Student production of The Laramie Project to usher in LGBT History Month

Posted September 25th, 2008 at 10:14 am.

When the brutal murder of Matthew Shepard drew the nation’s attention to the issue of hate crimes based on sexual orientation, Paige Walker ’09 never heard much about it. She was 10 years old, and most adults in her conservative community didn’t discuss such matters with children.

Paige Walker 09

Paige Walker '09

That sort of silence about the effects of homophobia is precisely what Walker hopes to counter with a student production of The Laramie Project. The play is based on interviews with people who were affected by the crime and its aftermath, including citizens of Laramie, Wyo., the city where Shepard was killed.

Walker, a veteran of the annual student productions of The Vagina Monologues, is directing the show; Elise Marraro ’10 serves as production head, and Steph Migliori ’09 as “Lights and Tech Guru.” The Office of Intercultural Affairs is sponsoring the performances as a kickoff event for LGBT History Month in October. Oct. 12 marks the 10th anniversary of Shepard’s death.

Shepard, an openly gay student at the University of Wyoming, was robbed, severely beaten, and tied to a fence in a remote rural area where he was left to die. Police who investigated the case suggested that Shepard had been targeted because of his sexuality, and the case drew national attention, especially from LGBT organizations and supporters of hate-crime legislation. An anti-gay group staged a demonstration at Shepard’s funeral, carrying signs with slogans such as “God Hates Fags” and “Matthew Shepard Rots in Hell.”

Shepard’s killers are now serving life sentences, after one pleaded guilty and another was convicted of felony murder and kidnapping.

About a month after Shepard’s death, the Tectonic Theater Project, led by Moisés Kaufman, began to interview people in Laramie. Tape recordings of those interviews, along with court records and personal journals, were the basis of the play’s script.

In the Bryn Mawr production, the play’s 55 characters are portrayed by nine actresses: Anisha Chirmule ’10, Aly Honsa ’09, Allison Keefe ’11, Jane Morris ’10, Amanda Preston ’09, Leah Kane Riseman ’09, Dina Rubey ’09, Megan Smith ’10, and Larken Wright-Kennedy ’11.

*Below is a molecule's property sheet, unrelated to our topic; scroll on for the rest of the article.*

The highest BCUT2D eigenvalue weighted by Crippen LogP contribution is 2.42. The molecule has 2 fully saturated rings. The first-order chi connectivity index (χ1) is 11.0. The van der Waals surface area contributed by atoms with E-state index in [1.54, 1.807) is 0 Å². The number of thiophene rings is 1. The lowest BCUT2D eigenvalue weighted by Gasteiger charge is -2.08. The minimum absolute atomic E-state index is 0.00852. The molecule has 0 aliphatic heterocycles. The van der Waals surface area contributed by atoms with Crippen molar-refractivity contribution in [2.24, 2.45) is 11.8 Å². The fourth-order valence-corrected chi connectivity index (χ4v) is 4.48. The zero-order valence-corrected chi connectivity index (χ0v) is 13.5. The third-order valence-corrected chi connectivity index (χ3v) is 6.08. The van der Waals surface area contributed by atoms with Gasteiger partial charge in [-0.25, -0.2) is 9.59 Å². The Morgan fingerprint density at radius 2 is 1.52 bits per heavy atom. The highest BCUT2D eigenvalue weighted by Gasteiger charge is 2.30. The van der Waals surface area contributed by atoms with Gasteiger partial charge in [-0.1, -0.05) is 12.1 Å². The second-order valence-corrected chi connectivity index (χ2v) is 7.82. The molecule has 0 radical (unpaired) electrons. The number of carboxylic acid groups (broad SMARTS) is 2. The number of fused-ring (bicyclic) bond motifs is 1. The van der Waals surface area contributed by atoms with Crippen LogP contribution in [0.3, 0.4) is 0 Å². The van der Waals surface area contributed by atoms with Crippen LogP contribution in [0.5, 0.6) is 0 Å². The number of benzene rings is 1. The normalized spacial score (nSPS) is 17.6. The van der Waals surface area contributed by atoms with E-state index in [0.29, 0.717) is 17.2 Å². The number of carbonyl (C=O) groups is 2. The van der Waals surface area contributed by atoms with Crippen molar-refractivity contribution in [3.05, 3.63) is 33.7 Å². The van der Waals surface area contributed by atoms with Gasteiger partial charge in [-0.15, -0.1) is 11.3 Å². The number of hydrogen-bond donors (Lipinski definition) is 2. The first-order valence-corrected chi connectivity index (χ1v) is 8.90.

“Each character is represented by a singular prop and changes in the actor’s voice and demeanor,” Walker explains. “We didn’t conduct the interviews, so we can’t reproduce the gestures and voices of the characters, who are real people. So we don’t recreate the moment, but allude to it, as the play’s creator Moisés Kaufman says.”

“It’s a very demanding play for the performers,” Walker says. “Each one plays characters who are all over the map in terms of attitudes and emotions — sometimes two or more in the same scene.”

“The range of characters shows how so many different people were affected in so many different ways, whether they knew Matthew Shepard or not,” Marraro says.

“A lot of the play is about how a community is defined,” Walker adds. “People in Laramie had a hard time reconciling their own sense of what Laramie is about with the perception of the town as the site of a brutal hate crime. At the time, newscasts sometimes used graphics that showed the state of Wyoming dripping with blood.”

“But then one of the lines in the play that I found most powerful was from an older, closeted gay man who had felt very isolated by his sexuality. He saw a group of people marching in memory of Matthew Shepard in the University of Wyoming’s homecoming parade. By the end, that group was bigger than the whole parade. So his perception of the community changed, too, and he felt less isolated from it.”

“That focus on how community is defined and how individuals’ actions affect that system made the play seem perfect for Bryn Mawr,” Walker explains, “because we are very conscious of those issues in our own community.”

Performances of The Laramie Project will take place this Friday, Sept. 26, and Saturday, Sept. 27, at 8 p.m. in the gymnasium of the Graduate School of Social Work and Social Research. Walking groups from the College’s main campus to the GSSWSR will leave from Pem Arch at 7:15, 7:30, and 7:40 p.m.; vans will leave Pem Arch and do continuous runs from 7:15 til 7:50 p.m. Admission is open to the public and free, although the show’s organizers will be collecting voluntary donations to the Matthew Shepard Foundation.

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